The short story has been a favourite of critics and editors over the years. It received the 1974 Hugo for best short story, and has been included in an impressive number of major (and minor) anthologies. There are the "Best of..." and "Greatest..." collections, such as The Best Science Fiction of the Year #3 (Terry Carr, ed., Ballantine, July 1974), The Hugo Winners, Volume Three (Isaac Asimov, ed., Doubleday, August 1977), The Best of New Dimensions (Robert Silverberg, ed., Pocket Books, November 1979), The Greatest Science Fiction Stories of the Twentieth Century (Martin H. Greenberg, ed., NewStar, October 1998) and Masterpieces: The Best Science Fiction of the Twentieth Century (Orson Scott Card, ed., Ace,  November 2001). Then there are the noted fantasy anthologies such as Black Water: The Anthology of Fantastic Literature (Alberto Manguel, ed., Picador, 1983), The Fantasy Hall of Fame (Martin H. Greenberg & Robert Silverberg, eds., Arbor House, October 1983; later reprinted as The Mammoth Book of Fantasy All-Time Greats), and The Big Book of Modern Fantasy (Ann VanderMeer & Jeff VanderMeer, eds, Vintage, July 2020). There are even anthologies for horror (Wolf's Book of Terror), female horror authors (Mistresses of the Dark), dystopias (Brave New Worlds), general literature (Thirty American Stories from the Last Thirty Years) and academic literature (Backpack Literature). And several others... It was of course included in many of Le Guin's collections, initially in her first collection, The Wind's Twelve Quarters (Harper & Row, October 1975). The story is also a staple in readings for courses on literature, sociology, and philosophy. And likely others.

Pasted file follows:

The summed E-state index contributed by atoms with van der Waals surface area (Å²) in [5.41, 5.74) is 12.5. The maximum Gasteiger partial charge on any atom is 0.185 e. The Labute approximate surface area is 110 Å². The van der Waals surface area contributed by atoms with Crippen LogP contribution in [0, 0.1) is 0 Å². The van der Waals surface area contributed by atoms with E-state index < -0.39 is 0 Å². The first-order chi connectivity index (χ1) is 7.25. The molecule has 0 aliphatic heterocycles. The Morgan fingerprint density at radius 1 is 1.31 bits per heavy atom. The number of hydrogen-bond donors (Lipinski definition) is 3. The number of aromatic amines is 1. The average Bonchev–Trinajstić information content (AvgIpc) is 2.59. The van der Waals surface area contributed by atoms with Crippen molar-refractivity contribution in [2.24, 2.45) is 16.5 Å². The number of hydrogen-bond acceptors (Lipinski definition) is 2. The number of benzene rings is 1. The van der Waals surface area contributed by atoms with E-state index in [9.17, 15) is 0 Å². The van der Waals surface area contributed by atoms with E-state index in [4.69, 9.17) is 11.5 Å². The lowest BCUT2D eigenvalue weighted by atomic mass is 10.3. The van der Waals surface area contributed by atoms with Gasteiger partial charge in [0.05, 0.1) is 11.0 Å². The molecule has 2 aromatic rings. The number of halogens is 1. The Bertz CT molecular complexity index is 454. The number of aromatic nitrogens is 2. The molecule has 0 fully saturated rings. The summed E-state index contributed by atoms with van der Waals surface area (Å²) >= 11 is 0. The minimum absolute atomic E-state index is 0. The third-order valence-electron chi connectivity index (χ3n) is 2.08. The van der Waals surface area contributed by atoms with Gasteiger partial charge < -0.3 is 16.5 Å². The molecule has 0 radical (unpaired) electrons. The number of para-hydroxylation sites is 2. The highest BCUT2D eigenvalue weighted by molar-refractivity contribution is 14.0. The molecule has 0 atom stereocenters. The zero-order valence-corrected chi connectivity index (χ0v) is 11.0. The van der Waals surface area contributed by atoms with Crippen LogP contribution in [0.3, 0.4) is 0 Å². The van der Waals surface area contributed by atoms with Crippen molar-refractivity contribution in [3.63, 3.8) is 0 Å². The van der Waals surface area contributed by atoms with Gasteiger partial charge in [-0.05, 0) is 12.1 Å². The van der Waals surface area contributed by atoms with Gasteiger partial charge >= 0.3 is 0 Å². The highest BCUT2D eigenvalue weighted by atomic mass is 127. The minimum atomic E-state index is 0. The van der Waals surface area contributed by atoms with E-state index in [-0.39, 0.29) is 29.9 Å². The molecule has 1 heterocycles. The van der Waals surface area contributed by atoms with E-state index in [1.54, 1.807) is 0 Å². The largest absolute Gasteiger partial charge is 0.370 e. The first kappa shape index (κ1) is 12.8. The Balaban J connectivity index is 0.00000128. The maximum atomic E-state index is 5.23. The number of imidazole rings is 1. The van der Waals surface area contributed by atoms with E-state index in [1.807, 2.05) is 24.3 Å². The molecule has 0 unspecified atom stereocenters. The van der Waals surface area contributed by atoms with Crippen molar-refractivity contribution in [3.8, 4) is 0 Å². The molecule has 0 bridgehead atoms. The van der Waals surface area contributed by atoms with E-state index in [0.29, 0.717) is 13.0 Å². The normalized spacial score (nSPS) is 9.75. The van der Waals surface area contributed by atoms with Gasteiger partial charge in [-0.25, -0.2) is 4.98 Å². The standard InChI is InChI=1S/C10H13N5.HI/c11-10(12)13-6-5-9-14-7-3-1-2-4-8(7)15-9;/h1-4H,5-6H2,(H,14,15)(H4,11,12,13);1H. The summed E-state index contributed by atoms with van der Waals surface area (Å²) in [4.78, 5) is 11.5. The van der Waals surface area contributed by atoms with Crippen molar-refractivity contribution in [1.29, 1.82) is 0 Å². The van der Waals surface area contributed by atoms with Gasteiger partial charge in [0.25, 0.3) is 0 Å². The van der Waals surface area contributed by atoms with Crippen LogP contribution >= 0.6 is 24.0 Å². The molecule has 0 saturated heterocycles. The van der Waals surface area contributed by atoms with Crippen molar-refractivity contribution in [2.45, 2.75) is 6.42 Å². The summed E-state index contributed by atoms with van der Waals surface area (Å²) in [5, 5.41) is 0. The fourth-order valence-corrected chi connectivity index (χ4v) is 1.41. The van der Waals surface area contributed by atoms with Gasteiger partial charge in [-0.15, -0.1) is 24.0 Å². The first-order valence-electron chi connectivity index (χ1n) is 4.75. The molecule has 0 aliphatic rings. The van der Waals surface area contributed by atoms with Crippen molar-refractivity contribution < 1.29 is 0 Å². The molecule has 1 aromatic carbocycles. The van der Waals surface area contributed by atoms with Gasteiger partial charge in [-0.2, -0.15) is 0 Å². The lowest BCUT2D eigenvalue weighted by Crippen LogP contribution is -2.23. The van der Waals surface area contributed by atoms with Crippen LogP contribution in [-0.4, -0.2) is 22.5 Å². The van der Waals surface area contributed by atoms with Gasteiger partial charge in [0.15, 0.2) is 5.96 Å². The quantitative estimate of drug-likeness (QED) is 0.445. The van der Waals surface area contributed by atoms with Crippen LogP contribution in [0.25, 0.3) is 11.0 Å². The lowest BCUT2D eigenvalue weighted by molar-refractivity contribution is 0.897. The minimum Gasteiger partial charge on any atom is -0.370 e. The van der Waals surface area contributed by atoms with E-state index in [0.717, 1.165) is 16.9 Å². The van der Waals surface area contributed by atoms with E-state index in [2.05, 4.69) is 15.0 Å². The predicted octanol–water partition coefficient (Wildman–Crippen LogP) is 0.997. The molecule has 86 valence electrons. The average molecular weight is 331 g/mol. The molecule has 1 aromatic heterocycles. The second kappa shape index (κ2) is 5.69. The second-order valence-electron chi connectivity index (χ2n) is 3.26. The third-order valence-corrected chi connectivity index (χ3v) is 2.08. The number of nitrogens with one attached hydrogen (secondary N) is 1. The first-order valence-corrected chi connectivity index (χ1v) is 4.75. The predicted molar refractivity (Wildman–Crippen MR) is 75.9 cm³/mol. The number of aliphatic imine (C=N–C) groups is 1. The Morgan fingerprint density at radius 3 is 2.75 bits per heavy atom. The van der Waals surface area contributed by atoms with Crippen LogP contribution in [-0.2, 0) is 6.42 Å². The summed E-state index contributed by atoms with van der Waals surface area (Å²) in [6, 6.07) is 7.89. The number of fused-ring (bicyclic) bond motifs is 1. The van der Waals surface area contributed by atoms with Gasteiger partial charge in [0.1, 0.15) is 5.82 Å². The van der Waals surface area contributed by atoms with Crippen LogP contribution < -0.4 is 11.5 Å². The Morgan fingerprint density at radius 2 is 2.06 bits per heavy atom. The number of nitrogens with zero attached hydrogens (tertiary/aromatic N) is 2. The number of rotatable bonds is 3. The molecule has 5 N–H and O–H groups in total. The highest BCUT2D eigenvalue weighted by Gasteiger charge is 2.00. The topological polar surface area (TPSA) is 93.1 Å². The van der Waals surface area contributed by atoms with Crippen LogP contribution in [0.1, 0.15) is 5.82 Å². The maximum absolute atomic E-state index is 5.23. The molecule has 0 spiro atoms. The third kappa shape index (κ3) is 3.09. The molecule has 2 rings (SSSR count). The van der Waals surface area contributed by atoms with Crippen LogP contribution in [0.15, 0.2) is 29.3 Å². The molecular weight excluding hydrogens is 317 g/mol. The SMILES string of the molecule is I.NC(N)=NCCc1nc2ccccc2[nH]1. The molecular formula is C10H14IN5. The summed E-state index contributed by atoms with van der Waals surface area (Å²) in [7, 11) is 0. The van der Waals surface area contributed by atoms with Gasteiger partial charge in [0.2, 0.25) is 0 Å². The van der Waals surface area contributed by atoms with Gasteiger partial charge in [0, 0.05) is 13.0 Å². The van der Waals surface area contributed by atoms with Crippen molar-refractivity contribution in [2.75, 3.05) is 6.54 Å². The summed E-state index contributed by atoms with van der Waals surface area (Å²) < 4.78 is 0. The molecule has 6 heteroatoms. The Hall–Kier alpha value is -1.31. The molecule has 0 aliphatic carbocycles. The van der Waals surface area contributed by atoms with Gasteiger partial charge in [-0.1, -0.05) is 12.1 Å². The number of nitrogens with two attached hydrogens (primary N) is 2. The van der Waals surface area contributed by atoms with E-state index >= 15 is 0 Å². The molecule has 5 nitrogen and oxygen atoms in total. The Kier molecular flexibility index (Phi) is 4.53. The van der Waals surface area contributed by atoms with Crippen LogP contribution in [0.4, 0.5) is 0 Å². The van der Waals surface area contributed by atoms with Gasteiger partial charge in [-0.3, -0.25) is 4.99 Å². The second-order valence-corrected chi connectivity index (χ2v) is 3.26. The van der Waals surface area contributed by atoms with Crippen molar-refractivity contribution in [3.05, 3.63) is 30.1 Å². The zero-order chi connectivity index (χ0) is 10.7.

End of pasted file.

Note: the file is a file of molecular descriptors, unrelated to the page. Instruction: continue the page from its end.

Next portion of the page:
For more of this week's "Wednesday Short Stories," please visit Patti Abbott's blog.


TracyK said...

Frank, I read this story online recently and I found it impressive and disturbing. Thanks for providing your thoughts on the story.

Todd Mason said...

An old work-friend of mine insisted she hated Le Guin's work, and I suspect this story might've played a part...as a sort of utilitarian, albeit one who wouldn't ever go along with the parable's Collaborators, it does pose a challenge to all of us who let all the cruelties and insanity of our own societies continue, or at least do All we could do to stop them. A nice point, to draw a parallel with the Jackson.

Casual Debris said...

Thank you for your comments. Days later & I am still mulling this one over. It has quite the impact.